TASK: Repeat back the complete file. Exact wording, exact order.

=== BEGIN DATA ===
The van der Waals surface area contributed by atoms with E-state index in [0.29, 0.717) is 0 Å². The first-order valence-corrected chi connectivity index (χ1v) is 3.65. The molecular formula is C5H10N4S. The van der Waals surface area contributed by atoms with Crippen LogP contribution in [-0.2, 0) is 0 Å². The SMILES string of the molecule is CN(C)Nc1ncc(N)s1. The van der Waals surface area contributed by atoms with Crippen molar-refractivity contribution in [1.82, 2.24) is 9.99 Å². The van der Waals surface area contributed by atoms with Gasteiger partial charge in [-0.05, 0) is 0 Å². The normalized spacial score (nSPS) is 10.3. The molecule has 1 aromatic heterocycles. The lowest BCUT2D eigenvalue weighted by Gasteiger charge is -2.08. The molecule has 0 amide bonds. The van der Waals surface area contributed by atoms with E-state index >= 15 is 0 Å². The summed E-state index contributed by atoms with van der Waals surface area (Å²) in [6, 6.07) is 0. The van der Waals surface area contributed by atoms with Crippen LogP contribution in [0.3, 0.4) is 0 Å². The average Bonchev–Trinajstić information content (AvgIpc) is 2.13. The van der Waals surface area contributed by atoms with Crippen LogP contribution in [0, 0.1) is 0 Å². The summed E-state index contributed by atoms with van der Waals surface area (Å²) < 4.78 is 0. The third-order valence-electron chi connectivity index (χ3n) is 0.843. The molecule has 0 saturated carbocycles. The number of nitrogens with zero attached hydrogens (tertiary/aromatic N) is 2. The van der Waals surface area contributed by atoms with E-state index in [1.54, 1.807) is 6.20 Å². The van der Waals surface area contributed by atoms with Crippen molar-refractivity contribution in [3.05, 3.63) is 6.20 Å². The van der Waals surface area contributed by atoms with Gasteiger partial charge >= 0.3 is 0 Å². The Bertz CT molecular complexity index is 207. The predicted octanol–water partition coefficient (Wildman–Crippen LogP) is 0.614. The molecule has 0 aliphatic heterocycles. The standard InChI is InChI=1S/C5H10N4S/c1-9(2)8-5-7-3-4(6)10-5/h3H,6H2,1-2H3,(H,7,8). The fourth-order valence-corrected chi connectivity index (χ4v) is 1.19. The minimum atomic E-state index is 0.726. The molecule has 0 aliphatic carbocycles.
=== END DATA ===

The van der Waals surface area contributed by atoms with E-state index in [0.29, 0.717) is 0 Å². The first-order valence-corrected chi connectivity index (χ1v) is 3.65. The molecular formula is C5H10N4S. The van der Waals surface area contributed by atoms with Crippen LogP contribution in [-0.2, 0) is 0 Å². The SMILES string of the molecule is CN(C)Nc1ncc(N)s1. The van der Waals surface area contributed by atoms with Crippen molar-refractivity contribution in [1.82, 2.24) is 9.99 Å². The van der Waals surface area contributed by atoms with Gasteiger partial charge in [-0.05, 0) is 0 Å². The normalized spacial score (nSPS) is 10.3. The molecule has 1 aromatic heterocycles. The lowest BCUT2D eigenvalue weighted by Gasteiger charge is -2.08. The molecule has 0 amide bonds. The van der Waals surface area contributed by atoms with E-state index >= 15 is 0 Å². The summed E-state index contributed by atoms with van der Waals surface area (Å²) in [6, 6.07) is 0. The van der Waals surface area contributed by atoms with Crippen LogP contribution in [0.3, 0.4) is 0 Å². The average Bonchev–Trinajstić information content (AvgIpc) is 2.13. The van der Waals surface area contributed by atoms with Crippen LogP contribution in [0, 0.1) is 0 Å². The summed E-state index contributed by atoms with van der Waals surface area (Å²) < 4.78 is 0. The third-order valence-electron chi connectivity index (χ3n) is 0.843. The molecule has 0 saturated carbocycles. The number of nitrogens with zero attached hydrogens (tertiary/aromatic N) is 2. The van der Waals surface area contributed by atoms with E-state index in [1.54, 1.807) is 6.20 Å². The van der Waals surface area contributed by atoms with Crippen molar-refractivity contribution in [3.05, 3.63) is 6.20 Å². The van der Waals surface area contributed by atoms with Gasteiger partial charge >= 0.3 is 0 Å². The Bertz CT molecular complexity index is 207. The predicted octanol–water partition coefficient (Wildman–Crippen LogP) is 0.614. The molecule has 0 aliphatic heterocycles. The standard InChI is InChI=1S/C5H10N4S/c1-9(2)8-5-7-3-4(6)10-5/h3H,6H2,1-2H3,(H,7,8). The fourth-order valence-corrected chi connectivity index (χ4v) is 1.19. The minimum atomic E-state index is 0.726. The molecule has 0 aliphatic carbocycles.